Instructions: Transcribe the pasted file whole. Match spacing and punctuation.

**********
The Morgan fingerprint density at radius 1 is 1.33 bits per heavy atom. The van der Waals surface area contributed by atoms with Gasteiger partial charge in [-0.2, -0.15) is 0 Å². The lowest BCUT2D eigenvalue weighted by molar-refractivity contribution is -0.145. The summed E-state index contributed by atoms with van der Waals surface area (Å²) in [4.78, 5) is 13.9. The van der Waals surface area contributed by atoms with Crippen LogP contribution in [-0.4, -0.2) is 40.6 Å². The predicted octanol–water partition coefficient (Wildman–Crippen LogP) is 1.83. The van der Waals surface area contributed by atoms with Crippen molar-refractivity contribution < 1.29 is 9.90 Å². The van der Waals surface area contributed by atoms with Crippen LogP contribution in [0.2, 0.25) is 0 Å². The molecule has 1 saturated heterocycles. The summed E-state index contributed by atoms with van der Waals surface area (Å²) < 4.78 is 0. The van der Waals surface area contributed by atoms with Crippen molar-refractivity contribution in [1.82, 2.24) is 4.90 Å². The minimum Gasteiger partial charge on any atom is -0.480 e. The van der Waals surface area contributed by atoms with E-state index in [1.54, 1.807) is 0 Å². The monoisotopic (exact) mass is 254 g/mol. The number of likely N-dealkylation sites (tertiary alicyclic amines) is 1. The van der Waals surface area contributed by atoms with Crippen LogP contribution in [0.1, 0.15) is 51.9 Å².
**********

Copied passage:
The Morgan fingerprint density at radius 1 is 1.33 bits per heavy atom. The van der Waals surface area contributed by atoms with Gasteiger partial charge in [-0.2, -0.15) is 0 Å². The lowest BCUT2D eigenvalue weighted by molar-refractivity contribution is -0.145. The summed E-state index contributed by atoms with van der Waals surface area (Å²) in [4.78, 5) is 13.9. The van der Waals surface area contributed by atoms with Crippen LogP contribution in [-0.4, -0.2) is 40.6 Å². The predicted octanol–water partition coefficient (Wildman–Crippen LogP) is 1.83. The van der Waals surface area contributed by atoms with Crippen molar-refractivity contribution < 1.29 is 9.90 Å². The van der Waals surface area contributed by atoms with Crippen LogP contribution in [0.2, 0.25) is 0 Å². The molecule has 1 saturated heterocycles. The summed E-state index contributed by atoms with van der Waals surface area (Å²) < 4.78 is 0. The van der Waals surface area contributed by atoms with Crippen molar-refractivity contribution in [1.82, 2.24) is 4.90 Å². The minimum Gasteiger partial charge on any atom is -0.480 e. The van der Waals surface area contributed by atoms with E-state index in [1.54, 1.807) is 0 Å². The monoisotopic (exact) mass is 254 g/mol. The number of likely N-dealkylation sites (tertiary alicyclic amines) is 1. The van der Waals surface area contributed by atoms with Crippen LogP contribution in [0.1, 0.15) is 51.9 Å².